The Searchers
The meaning of the movie the Searchers is never give up cause sooner or later you will find what you are looking for. I think that because they keep looking for Debbie and they eventually get her and take her home. Also because they want to give up but they donít cause they keep their faith that she is still alive. That is what I think the meaning is.
Alexis Tennessen

The Searchers
This was a good movie, but to me it wasnít the best in the world. I think the main ďLessonĒ of this movie was that you should love your surrounding people, family or not. Also, that you should be more focused on the people you love, instead of the things you love.

I chose this because of how Martin was adopted, but instead of going, and staying with the girl he loved, he went to find his adopted family. The other man that Martin went looking with didnít even really care about his niece. He instead wanted to kill her for putting him thru the struggle of having to find her, and that she liked it with the Indians.

P.S. I really hope I wrote this essay for the right topic, because if I didnít I did this all for nothing.
Jenni Schanen

The Searchers
In the movie ďThe SearchersĒ there are 2 main themes. The 1st theme is that Ean learns who he really cares about. The 2nd theme is that Ean learns who he really is inside. Ean learns these things while seeing his family members get killed by Camanches and while searching for Debbie for 7 or so years. He learns these things through the experiences of seeing Martha and his brother killed so brutely. Including Lucy, who he found later. Also if you paid attention closely to the movie, you learn that Eanís mother was killed by the Camancheís too. These experiences shaped who he is. Thatís part of the reason he looked for Debbie for 7ish years. Those are the themes of the movie ďThe SearchersĒ.
Grace Jentsch

The Searchers
I personally think the hidden message in this is racistisum. First of all the Indians killed eathans mom which made him very vengeful inside. But on Scars side the white man was killing his sons. Plus adventually Scar killed all of his family besides Eathenís little niece. So he physically set out for a quest for vengeance, but personally inside he wanted to brutally murder the Indians like they did to his family. I even noticed this I thought Eathen was a bit aggressive towards Marty emotionally at first and I believe this is because he is part Indian. When Eathen and Marty finally found the niece, Eathen was about to blindly kill her because she wanted to stay in the tribe. Also during the final battle I think Eathanís vengeance was complete when he scalped Scars dead body because after that he did not want to kill his niece. That is what I believe Eathanís Indian prejudice is about.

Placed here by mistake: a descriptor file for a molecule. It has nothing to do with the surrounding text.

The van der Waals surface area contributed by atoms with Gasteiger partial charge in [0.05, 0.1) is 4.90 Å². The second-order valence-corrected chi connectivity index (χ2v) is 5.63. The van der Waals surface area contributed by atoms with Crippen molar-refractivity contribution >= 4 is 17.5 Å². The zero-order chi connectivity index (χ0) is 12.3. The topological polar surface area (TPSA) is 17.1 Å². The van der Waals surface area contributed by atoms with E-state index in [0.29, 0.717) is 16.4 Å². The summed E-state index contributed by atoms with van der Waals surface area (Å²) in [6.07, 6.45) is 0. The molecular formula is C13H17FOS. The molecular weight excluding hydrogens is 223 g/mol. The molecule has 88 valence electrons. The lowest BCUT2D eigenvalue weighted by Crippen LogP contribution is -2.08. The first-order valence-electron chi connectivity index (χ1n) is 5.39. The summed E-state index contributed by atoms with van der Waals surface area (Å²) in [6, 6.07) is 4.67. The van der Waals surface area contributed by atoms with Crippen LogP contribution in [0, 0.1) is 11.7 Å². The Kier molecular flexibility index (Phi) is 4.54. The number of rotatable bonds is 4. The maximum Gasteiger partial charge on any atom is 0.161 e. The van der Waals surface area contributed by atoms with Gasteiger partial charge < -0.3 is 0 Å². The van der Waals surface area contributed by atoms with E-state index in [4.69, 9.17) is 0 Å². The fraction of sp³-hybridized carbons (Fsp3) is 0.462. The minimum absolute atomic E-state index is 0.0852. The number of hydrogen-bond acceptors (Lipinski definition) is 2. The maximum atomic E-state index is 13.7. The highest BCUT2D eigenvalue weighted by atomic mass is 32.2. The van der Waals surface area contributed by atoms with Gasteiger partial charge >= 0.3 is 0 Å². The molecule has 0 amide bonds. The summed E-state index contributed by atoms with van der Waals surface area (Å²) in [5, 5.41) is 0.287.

R.J. Leider

The Searchers
This is what is think the theme/meaning of ďThe SearchersĒ is. I think that this story is trying to teacher people to never give up. It teaches you that if you want to do something, or have a dream to chase after it, no matter how hard it may be. In the story, Eithan had a good bond with his whole family. They all greeted him with excitement and love. But then, when the Apache Indians came, they had to make decisions about where to hide everybody. The put little Debbie out by her grandmotherís grave, who was killed by the Apache Indians a few years ago. But while Debbie was heading to her hiding spot, a dog followed her, which caused her to be captured by the Apaches. But her uncle Eithan was determined to find her, no matter how long it took. Along the way, though, he had some very tough obstacles to overcome. But uncle Eithan wasnít going to be stopped. He found his secret love, Martha, brutually murdered which hurt him horribly, but he wasnít going to give up. He was shot by an arrow during one of the many encounters with the Indians. Uncle Eithan was also very intelligent. He knew how to set traps or set up the Indians to defend himself. It showed, too, that he would go on with his mission until it was complete. It took him 7 years to find Debbie, but he found her. Although when he arrived, she had been almost brainwashed by the Indians. She had become one of them. But his efforts still showed that if you are determined and believe in what you want to do, and do it with a positive attitude, you can do anything.